Show these notes with Cruise Track included

4 Apr 1995 19:00:19 +0000 (GMT)

Cruise Update from Chief Scientist, John Marra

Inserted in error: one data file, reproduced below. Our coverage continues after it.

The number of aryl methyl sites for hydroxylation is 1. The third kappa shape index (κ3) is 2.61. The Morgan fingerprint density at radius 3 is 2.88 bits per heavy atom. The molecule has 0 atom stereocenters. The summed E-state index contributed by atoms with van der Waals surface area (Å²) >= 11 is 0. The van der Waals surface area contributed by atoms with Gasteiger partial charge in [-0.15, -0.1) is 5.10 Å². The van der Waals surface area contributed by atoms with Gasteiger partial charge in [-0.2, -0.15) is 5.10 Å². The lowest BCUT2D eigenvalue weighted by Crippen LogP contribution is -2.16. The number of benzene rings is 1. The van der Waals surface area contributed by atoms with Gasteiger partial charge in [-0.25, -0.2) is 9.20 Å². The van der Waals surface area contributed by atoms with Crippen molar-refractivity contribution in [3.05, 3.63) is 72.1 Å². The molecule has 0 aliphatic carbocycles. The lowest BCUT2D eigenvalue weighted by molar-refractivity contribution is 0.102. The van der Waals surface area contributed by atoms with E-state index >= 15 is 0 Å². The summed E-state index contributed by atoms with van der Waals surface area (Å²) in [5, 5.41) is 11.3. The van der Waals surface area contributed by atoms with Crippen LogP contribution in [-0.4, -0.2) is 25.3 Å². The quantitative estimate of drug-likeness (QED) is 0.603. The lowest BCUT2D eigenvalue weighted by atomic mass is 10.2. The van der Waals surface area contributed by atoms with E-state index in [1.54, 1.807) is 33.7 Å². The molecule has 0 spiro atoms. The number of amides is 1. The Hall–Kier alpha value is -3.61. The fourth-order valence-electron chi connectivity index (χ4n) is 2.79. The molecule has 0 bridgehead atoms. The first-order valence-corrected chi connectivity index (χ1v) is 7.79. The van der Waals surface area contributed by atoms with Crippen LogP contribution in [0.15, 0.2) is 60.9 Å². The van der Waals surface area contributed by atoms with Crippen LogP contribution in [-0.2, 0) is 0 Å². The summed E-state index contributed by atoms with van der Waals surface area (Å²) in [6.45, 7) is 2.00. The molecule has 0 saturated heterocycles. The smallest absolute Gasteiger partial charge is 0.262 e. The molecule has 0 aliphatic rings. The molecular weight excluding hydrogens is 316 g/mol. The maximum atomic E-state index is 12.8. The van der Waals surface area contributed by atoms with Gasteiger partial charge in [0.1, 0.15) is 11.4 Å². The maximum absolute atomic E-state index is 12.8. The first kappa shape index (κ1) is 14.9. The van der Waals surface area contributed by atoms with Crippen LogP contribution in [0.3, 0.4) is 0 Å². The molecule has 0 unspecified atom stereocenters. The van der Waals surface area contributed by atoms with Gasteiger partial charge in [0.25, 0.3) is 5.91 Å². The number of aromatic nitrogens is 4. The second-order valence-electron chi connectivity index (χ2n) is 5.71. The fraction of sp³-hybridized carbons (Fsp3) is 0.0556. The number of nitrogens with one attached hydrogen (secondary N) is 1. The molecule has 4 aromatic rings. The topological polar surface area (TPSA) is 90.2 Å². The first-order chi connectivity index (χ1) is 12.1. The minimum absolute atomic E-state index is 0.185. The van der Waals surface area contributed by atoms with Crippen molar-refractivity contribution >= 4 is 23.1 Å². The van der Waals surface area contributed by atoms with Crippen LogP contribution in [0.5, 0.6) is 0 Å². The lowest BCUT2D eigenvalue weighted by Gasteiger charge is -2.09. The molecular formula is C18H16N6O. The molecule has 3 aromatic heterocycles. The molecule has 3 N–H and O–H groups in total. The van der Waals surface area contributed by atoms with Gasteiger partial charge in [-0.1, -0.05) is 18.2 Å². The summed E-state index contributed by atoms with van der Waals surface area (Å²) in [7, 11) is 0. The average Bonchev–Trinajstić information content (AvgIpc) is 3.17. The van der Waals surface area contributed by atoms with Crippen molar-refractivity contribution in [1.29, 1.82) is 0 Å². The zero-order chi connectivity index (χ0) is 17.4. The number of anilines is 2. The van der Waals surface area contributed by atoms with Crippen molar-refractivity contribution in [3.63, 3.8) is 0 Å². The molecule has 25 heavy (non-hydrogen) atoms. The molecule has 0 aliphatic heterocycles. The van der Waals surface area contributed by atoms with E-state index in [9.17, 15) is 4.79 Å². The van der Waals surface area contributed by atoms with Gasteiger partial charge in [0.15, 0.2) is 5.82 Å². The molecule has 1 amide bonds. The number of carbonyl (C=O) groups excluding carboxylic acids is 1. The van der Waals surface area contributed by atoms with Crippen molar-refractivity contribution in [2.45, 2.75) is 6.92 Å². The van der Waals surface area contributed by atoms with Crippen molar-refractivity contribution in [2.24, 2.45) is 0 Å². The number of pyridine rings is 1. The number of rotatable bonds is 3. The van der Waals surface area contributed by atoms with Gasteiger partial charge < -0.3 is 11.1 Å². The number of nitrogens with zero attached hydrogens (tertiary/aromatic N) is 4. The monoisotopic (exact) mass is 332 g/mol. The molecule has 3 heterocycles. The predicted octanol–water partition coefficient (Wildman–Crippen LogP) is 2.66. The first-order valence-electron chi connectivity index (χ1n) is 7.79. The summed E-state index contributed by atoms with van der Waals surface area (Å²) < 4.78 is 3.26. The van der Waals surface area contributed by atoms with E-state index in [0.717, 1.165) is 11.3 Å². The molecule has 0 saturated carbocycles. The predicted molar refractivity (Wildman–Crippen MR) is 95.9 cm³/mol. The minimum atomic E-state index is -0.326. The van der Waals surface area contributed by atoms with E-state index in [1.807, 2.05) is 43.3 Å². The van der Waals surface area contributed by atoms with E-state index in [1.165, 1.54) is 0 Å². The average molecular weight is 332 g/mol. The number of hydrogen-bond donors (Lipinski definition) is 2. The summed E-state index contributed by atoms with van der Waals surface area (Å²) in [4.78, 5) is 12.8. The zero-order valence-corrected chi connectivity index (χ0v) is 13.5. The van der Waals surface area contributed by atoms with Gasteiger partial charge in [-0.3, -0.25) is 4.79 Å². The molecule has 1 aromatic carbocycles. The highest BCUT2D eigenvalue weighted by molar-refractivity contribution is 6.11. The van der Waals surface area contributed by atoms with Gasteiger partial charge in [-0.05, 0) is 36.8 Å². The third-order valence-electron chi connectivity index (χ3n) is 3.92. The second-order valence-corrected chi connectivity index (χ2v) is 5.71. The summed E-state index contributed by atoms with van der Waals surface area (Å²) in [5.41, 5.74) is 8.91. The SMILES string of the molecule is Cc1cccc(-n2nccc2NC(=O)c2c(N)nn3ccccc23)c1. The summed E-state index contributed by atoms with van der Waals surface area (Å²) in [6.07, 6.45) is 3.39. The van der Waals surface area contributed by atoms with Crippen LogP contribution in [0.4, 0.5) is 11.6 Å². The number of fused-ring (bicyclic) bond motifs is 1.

We're now ready to begin the "final four" stations; the one we just departed, station 26 at about 17N/60E, a designated LONG one. The other day we swung by the WHOI buoy, and it looked good. The Omani flag was still attached, and the anemometer was spinning. The sea around the mooring was "boiling" with fish (Captain Gomes' description). We are seeing the expected gradient toward more productive waters as we go away from the oligotrophic stations to the south. Chuck Trees said that the euphotic zone decreased from 90 to 60 m in less than a degree of latitude, accompanied by a change in the color of the water. Now the euphotic zone is < 50 m in blue-green water. We thought the fluorescence maximum would shoal but that hasn't happened much. Instead it has become broader, the increase beginning at about 30 m and extending down to 100 m with a peak at 40 m of about 2.5-4.5 Volts (scale = 0-5), depending on time of day, and corresponding to about 0.5-1.0 ug Chl per liter. We've also begun to notice an oxygen maximum in the top part of the fluorescence maximum. Primary production continues high. At 10N (the oligotrophic station) we went below 1 gC per m^2 per day (that's about 0.1 mol C per m^2 per day for the conversionally-challenged), but is back up to about 2. Karen Wishner devised a means to sample some of the neuston that we are seeing on occasion, and caught an unidentified siphonophore, a snail, and a barnacle. All, by one mechanism or another, inhabit the air-water interface. She and Marcia are noticing _Calanoides_ in diapause ("hibernating" at depth), evidenced by the presence of oil in their bodies. Sharon has studied Calanoides, and the net-tow results may help her explain more of its life cycle with respect to the southwest monsoon. Anne Gauzens and John Marra devised an experiment to see what eats Phaeocystis (grown earlier), and Anne picked out several volunteers from among the copepod community. One in particular, _Undinula_, Anne thought might be a good candidate, and after the experiment, out of five species, only Undinula showed signs of having ingested the Phaeo colonies. Another experiment with Undinula showed a large production of fecal pellets ('fresh' according to Juanita Urban). A 14C-labelling experiment is currently being analyzed. Dave Caron finds abundant Sarcodines (Forams, Acantharians, particularly), and even saw in a microscope sample an Acanth release swarmers. Dennis is finding that, overall, distribution of DOC is greater (by 5 uM) in the offshore stations, but was lowest at the oligotrophic station at 10N. There appears to be a broad maximum at 13-15N, with lower values north and south of this zone. As we get closer to the coast, Guy is finding the dust concentrations picking up. We continue to chase down the nitrite story. Kathy Krogslund sees three separate maxima (with high-resolution bottle trips), a small one in the chlorophyll maximum (perhaps related to light-limited nitrate uptake), and two at 250-400 m in the oxygen minimum zone at greater than 4 uM. The nitrite maxima mirror minima in nitrate, implicating denitrification. The CTD team continues to provide excellent data and support, as does the Hydro Team. The TM-rosette is working great, mistrips are about 0.2% of the total. In a few hours we'll arrive at station 27, and after a MOC, initial CTD and TM-rosette casts, we'll have two Slurps, a Bongo, a Monster, and a NoonShot. John Marra is